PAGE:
Tax Deduction vs. Pre-Tax Pay Deduction

Employees who pay for health insurance with pre-tax dollars through payroll deductions aren’t eligible to take a further deduction for these same expenses. Check your pay stubs if you’re unsure how you’re paying for insurance that's available through your employer. You're using pre-tax dollars if the deductions are made before your employer calculates your tax withholding on the balance.

Note

Paying for health insurance as a pre-tax pay deduction can be more advantageous and may well save you more money than taking the itemized deduction for medical expenses.

Pre-tax health benefits reduce your taxable income. The income tax, Social Security tax, and Medicare tax that you must pay are all percentages of your taxable income.

If You’re Self-Employed

Self-employed persons can take a deduction for health insurance premiums they pay for themselves and their dependents on line 17 of the 2021 Schedule 1 form. This is another above-the-line adjustment to income. You can then transfer the total of Part 2 of Schedule 1 to your tax return.

This is one of those deductions that can reduce your AGI from the total of your gross income, and you don't have to itemize your deductions to take it. It's not limited by the 7.5%-of-AGI rule, either. You can claim up to 100% of what you spent on premiums if you're self-employed, but the deduction is limited to no more than your net self-employment income.

But any premiums beyond your net self-employment income can be claimed as an itemized deduction, along with any other out-of-pocket medical expenses.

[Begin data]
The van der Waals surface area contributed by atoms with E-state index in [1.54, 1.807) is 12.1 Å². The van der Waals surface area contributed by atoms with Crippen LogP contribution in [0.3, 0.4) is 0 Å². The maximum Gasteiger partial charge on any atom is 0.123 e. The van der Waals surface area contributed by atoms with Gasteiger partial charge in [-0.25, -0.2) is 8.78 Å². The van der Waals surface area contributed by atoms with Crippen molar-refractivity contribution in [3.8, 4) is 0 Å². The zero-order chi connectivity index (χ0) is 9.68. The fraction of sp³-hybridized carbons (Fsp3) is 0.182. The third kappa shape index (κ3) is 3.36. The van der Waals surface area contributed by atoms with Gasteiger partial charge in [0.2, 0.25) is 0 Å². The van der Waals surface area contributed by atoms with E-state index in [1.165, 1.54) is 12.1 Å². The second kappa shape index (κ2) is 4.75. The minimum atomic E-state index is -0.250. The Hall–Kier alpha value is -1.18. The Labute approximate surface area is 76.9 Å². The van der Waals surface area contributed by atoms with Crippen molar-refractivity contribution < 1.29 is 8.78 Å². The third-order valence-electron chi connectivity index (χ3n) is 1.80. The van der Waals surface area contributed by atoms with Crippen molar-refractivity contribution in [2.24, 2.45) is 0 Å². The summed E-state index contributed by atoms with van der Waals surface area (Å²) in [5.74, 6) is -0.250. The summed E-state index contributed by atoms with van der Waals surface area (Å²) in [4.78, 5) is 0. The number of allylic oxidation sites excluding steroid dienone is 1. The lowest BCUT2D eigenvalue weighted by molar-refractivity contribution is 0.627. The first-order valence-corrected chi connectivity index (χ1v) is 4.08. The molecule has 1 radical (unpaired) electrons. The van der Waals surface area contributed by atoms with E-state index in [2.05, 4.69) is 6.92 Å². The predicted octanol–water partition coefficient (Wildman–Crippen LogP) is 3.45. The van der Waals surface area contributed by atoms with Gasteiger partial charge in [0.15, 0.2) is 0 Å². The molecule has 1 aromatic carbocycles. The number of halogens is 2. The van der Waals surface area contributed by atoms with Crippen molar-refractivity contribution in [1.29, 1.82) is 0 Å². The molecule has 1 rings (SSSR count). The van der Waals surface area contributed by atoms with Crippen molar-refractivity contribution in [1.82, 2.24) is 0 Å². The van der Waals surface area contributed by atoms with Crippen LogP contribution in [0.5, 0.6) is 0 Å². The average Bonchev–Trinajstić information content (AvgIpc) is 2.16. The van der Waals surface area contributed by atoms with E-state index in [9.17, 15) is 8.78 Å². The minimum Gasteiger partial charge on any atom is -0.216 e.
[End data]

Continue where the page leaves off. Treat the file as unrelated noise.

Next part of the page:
Frequently Asked Questions (FAQs)

What types of costs are included in the medical expense deduction?

The IRS allows for the deduction of any medical or dental expenses for you, your spouse, or your dependents. These could include costs related to seeing a doctor, getting a pair of glasses, transportation to essential care, and the premiums you pay for health care.

How do you claim deductions for health insurance premiums on your tax return?

Medical expense deductions, including any deductions for insurance premiums, are made on Schedule A of IRS Form 1040. Schedule A includes numerous other deductions as well, so itemizing can be a good deal if the total of all these deductions exceeds the standard deduction that you're entitled to claim for your filing status. Otherwise, you'd be paying taxes on more income than you have to if you itemized instead.

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Sources
The Balance uses only high-quality sources, including peer-reviewed studies, to support the facts within our articles. Read our editorial process to learn more about how we fact-check and keep our content accurate, reliable, and trustworthy.
  1. Internal Revenue Service. "Topic No. 502 Medical and Dental Expenses."

  2. Congressional Research Service. "Individual Tax Provisions (“Tax Extenders”) Expiring in 2020: In Brief," Pages 7-8.

  3. Congressional Research Service. "The 2017 Tax Revision (P.L. 115-97): Comparison to 2017 Tax Law," Page 13.

  4. Congressional Research Service. "Temporary Individual Tax Provisions (“Tax Extenders”)," Pages 9-10.

  5. Internal Revenue Service. "Schedule 1 (Form 1040): Additional Income and Adjustments to Income (2021)."

  6. Internal Revenue Service. "Definition of Adjusted Gross Income."

  7. Internal Revenue Service. "Publication 502: Medical and Dental Expenses," Pages 8-9.

  8. Tax Policy Center. "How Does the Tax Exclusion for Employer-Sponsored Health Insurance Work?"